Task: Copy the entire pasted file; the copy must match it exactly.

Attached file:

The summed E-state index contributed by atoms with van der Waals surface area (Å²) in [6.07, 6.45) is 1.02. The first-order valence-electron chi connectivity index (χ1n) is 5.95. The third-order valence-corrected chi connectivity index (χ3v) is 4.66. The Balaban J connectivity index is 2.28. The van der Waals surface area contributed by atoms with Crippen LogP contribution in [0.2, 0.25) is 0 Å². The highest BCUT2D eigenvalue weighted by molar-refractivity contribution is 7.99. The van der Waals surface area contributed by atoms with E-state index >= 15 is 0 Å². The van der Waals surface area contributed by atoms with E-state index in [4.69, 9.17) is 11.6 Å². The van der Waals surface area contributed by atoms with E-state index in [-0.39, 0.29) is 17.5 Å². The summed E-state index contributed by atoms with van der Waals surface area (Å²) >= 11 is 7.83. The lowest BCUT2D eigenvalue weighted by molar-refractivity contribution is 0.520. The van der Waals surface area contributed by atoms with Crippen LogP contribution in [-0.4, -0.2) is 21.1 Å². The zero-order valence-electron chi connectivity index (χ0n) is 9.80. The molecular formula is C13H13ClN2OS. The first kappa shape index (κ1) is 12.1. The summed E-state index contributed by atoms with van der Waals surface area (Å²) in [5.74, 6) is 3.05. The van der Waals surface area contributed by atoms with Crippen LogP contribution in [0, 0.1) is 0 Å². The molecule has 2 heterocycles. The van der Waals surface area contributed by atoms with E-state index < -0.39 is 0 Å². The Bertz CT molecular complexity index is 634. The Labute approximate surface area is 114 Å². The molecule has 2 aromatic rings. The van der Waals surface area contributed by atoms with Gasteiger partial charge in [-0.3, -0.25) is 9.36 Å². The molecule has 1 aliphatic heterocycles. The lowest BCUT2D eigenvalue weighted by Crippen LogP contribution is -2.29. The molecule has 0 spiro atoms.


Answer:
The summed E-state index contributed by atoms with van der Waals surface area (Å²) in [6.07, 6.45) is 1.02. The first-order valence-electron chi connectivity index (χ1n) is 5.95. The third-order valence-corrected chi connectivity index (χ3v) is 4.66. The Balaban J connectivity index is 2.28. The van der Waals surface area contributed by atoms with Crippen LogP contribution in [0.2, 0.25) is 0 Å². The highest BCUT2D eigenvalue weighted by molar-refractivity contribution is 7.99. The van der Waals surface area contributed by atoms with E-state index >= 15 is 0 Å². The van der Waals surface area contributed by atoms with E-state index in [4.69, 9.17) is 11.6 Å². The van der Waals surface area contributed by atoms with E-state index in [-0.39, 0.29) is 17.5 Å². The summed E-state index contributed by atoms with van der Waals surface area (Å²) >= 11 is 7.83. The lowest BCUT2D eigenvalue weighted by molar-refractivity contribution is 0.520. The van der Waals surface area contributed by atoms with Crippen LogP contribution in [-0.4, -0.2) is 21.1 Å². The zero-order valence-electron chi connectivity index (χ0n) is 9.80. The molecular formula is C13H13ClN2OS. The first kappa shape index (κ1) is 12.1. The summed E-state index contributed by atoms with van der Waals surface area (Å²) in [5.74, 6) is 3.05. The van der Waals surface area contributed by atoms with Crippen LogP contribution in [0, 0.1) is 0 Å². The molecule has 2 heterocycles. The van der Waals surface area contributed by atoms with E-state index < -0.39 is 0 Å². The Bertz CT molecular complexity index is 634. The Labute approximate surface area is 114 Å². The molecule has 2 aromatic rings. The van der Waals surface area contributed by atoms with Gasteiger partial charge in [-0.3, -0.25) is 9.36 Å². The molecule has 1 aliphatic heterocycles. The lowest BCUT2D eigenvalue weighted by Crippen LogP contribution is -2.29. The molecule has 0 spiro atoms.